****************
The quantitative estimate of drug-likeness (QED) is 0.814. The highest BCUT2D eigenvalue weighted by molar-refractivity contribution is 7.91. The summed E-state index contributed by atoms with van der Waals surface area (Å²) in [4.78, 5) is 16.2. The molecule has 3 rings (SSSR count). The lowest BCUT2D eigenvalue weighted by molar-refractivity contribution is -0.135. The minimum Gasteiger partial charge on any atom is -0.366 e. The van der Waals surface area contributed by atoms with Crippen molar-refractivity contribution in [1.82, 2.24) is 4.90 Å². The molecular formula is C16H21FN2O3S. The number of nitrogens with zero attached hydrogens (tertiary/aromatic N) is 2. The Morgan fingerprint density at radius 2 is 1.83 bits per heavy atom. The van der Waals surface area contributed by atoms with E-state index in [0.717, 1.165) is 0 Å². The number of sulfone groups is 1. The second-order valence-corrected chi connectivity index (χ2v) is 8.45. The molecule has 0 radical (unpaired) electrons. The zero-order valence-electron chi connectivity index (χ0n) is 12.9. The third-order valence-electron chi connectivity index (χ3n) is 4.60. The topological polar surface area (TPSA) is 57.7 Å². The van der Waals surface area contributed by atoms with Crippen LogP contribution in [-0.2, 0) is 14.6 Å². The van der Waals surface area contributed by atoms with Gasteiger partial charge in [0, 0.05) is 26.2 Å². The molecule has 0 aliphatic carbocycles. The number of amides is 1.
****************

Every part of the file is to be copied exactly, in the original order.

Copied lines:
The quantitative estimate of drug-likeness (QED) is 0.814. The highest BCUT2D eigenvalue weighted by molar-refractivity contribution is 7.91. The summed E-state index contributed by atoms with van der Waals surface area (Å²) in [4.78, 5) is 16.2. The molecule has 3 rings (SSSR count). The lowest BCUT2D eigenvalue weighted by molar-refractivity contribution is -0.135. The minimum Gasteiger partial charge on any atom is -0.366 e. The van der Waals surface area contributed by atoms with Crippen molar-refractivity contribution in [1.82, 2.24) is 4.90 Å². The molecular formula is C16H21FN2O3S. The number of nitrogens with zero attached hydrogens (tertiary/aromatic N) is 2. The Morgan fingerprint density at radius 2 is 1.83 bits per heavy atom. The van der Waals surface area contributed by atoms with E-state index in [0.717, 1.165) is 0 Å². The number of sulfone groups is 1. The second-order valence-corrected chi connectivity index (χ2v) is 8.45. The molecule has 0 radical (unpaired) electrons. The zero-order valence-electron chi connectivity index (χ0n) is 12.9. The third-order valence-electron chi connectivity index (χ3n) is 4.60. The topological polar surface area (TPSA) is 57.7 Å². The van der Waals surface area contributed by atoms with Crippen LogP contribution in [-0.2, 0) is 14.6 Å². The van der Waals surface area contributed by atoms with Gasteiger partial charge in [0, 0.05) is 26.2 Å². The molecule has 0 aliphatic carbocycles. The number of amides is 1.